University of Saskatchewan 2012
As a fourth year pharmacy student, choosing the right specialty rotation was a big decision. There were numerous opportunities throughout Saskatchewan and Canada, but the chance to broaden my horizons seemed too good to pass up. I just knew that a placement in Ghana would allow me to experience pharmacy practice in a whole new way and give me a better understanding and appreciation of the profession throughout the world.
From the moment I met Ezekiel (our local guide) at the airport, I knew we were in good hands. He, like all of the awesome staff at the Work the World house in Takoradi, did everything he could to make us feel welcome and embrace the Ghanaian culture. Ophelia and Dorcas cooked up delectable meals and accommodated any request we gave them, while Alhassan was a master on the grill for Thursday night BBQs (not to mention, a great DJ too!). Joseph (the programme manager) made sure our placements were going as we expected and took our advice and concerns into consideration at every turn. And I don’t think we’d have survived without the basic Fante we learnt in the weekly lessons.
Sandy beaches? Got it. Historic sites? You bet. Waterfalls? We saw three in one weekend alone. We went on safari, fed monkeys, and even soared above Atibie in the annual paragliding festival!
The programme was designed around four weeks at a regional hospital to participate in hospital practice followed by one week in the rural fishing village of Akwidaa to experience practice in a rural clinic. After the first week, the hospital pharmacists in Ghana went on strike. Joseph was able to reorganise the internship so that my colleagues and I were able to get into a community pharmacy without wasting any time. This allowed us to see the full spectrum of pharmacy practice in Ghana: we worked in the dispensaries, compounded batch medications, and went on ward rounds at Effia-Nkwanta; helped out in a community pharmacy; and were placed in primary care roles in the rural clinic in Akwidaa. This allowed us to do everything from helping with diagnosing to choosing the best treatment regimens to educating patients on how to properly use their medications. And often, this involved patients who spoke little to no English.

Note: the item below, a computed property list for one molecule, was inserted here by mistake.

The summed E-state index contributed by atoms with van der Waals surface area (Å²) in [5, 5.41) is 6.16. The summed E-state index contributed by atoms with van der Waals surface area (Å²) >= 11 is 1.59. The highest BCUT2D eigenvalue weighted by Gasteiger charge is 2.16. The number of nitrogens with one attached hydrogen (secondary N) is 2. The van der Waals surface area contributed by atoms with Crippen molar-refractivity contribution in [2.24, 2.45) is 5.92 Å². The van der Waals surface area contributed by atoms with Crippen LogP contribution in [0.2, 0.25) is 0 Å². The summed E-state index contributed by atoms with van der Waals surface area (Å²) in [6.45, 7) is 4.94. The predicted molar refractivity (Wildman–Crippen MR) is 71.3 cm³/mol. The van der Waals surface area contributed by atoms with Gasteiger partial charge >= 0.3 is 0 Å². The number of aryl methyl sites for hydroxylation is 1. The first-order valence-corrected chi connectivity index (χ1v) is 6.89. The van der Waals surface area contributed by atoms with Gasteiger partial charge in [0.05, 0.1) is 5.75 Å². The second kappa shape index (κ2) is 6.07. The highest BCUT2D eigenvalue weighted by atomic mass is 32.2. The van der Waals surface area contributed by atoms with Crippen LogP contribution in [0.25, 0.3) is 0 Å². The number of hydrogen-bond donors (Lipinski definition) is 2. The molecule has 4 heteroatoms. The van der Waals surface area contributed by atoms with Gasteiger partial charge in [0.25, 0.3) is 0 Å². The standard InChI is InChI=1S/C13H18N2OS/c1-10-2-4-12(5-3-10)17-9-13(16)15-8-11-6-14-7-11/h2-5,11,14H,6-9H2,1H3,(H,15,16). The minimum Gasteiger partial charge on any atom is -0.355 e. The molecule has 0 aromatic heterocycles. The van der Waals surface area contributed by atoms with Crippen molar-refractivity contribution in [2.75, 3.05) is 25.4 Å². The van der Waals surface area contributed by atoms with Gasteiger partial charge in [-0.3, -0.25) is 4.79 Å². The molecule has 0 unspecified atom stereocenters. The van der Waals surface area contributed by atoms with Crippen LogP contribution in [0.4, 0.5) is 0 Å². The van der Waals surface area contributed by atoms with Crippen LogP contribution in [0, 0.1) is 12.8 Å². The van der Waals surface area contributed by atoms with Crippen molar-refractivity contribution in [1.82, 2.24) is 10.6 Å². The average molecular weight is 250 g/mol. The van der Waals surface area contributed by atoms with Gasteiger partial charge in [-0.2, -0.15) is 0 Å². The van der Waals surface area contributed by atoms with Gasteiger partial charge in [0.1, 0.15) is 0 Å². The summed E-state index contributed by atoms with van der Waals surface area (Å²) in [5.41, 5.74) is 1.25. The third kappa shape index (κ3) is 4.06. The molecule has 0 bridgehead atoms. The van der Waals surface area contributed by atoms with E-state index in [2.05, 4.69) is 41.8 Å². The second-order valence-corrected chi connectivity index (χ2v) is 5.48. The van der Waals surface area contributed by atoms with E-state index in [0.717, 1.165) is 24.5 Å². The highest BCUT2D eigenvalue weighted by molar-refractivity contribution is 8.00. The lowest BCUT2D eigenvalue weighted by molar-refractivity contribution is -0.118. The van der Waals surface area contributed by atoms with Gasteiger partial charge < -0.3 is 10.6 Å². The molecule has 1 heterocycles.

By undertaking the Pharmacy Specialty in Ghana, I learnt a lot about the profession in its various forms, as well as a lot about myself. I learnt how to overcome barriers (for example, not speaking the language or using medications I had never encountered before with limited resources available) and how to think critically and act on my feet. It was definitely a rotation unlike any other and I can confidently say I got much more out of my placement than many of my classmates.
But the Ghana placement wasn’t all about the work; weekends were free to do some travelling, and if you don’t mind the crack of dawn on your days off and bus rides across the country, you can see many of the wonderful sights no matter how short your stay is—and there truly is something for every taste!
Sandy beaches? Got it. Historic sites? You bet. Waterfalls? We saw three in one weekend alone. We went on safari, fed monkeys, and even soared above Atibie in the annual paragliding festival! Even in the village, when the work was done, it was time for fun – relaxing on the beach and hiking through old forts and forests.
It was culture shock for the first few days in Akwidaa with no electricity and few English speakers, but the nurses at the clinic were fantastic at translating for us and taking us around to embrace the village lifestyle. We may have been hesitant on arrival to the village but we came out wanting to stay for another week or two!
International specialty placements offer students a wealth of opportunities to develop their practice as well as themselves. Even current practitioners can gain from these placements as you learn to look at the world a little differently and experience something new and soulfully enriching. With Work the World Ghana, it’s not just a placement, it’s a whole life experience!